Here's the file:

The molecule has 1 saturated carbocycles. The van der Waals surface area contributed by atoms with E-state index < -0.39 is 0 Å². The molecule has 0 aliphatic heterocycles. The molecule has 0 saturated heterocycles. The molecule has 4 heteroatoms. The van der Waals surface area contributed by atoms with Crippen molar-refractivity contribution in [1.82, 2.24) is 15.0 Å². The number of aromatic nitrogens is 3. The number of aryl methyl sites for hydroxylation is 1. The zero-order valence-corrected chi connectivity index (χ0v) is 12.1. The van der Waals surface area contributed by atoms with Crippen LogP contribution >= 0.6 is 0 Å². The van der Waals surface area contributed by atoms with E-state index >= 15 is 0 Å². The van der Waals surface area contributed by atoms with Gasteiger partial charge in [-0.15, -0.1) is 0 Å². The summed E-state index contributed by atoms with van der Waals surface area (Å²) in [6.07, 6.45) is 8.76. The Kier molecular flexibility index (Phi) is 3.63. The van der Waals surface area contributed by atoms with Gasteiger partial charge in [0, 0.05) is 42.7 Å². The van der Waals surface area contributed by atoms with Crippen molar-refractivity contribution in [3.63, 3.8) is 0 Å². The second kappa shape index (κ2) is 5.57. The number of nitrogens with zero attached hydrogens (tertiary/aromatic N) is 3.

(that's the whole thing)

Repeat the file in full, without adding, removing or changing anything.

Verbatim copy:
The molecule has 1 saturated carbocycles. The van der Waals surface area contributed by atoms with E-state index < -0.39 is 0 Å². The molecule has 0 aliphatic heterocycles. The molecule has 0 saturated heterocycles. The molecule has 4 heteroatoms. The van der Waals surface area contributed by atoms with Crippen molar-refractivity contribution in [1.82, 2.24) is 15.0 Å². The number of aromatic nitrogens is 3. The number of aryl methyl sites for hydroxylation is 1. The zero-order valence-corrected chi connectivity index (χ0v) is 12.1. The van der Waals surface area contributed by atoms with Crippen LogP contribution >= 0.6 is 0 Å². The van der Waals surface area contributed by atoms with E-state index >= 15 is 0 Å². The van der Waals surface area contributed by atoms with Gasteiger partial charge in [-0.15, -0.1) is 0 Å². The summed E-state index contributed by atoms with van der Waals surface area (Å²) in [6.07, 6.45) is 8.76. The Kier molecular flexibility index (Phi) is 3.63. The van der Waals surface area contributed by atoms with Gasteiger partial charge in [0, 0.05) is 42.7 Å². The van der Waals surface area contributed by atoms with Crippen molar-refractivity contribution in [3.63, 3.8) is 0 Å². The second kappa shape index (κ2) is 5.57. The number of nitrogens with zero attached hydrogens (tertiary/aromatic N) is 3.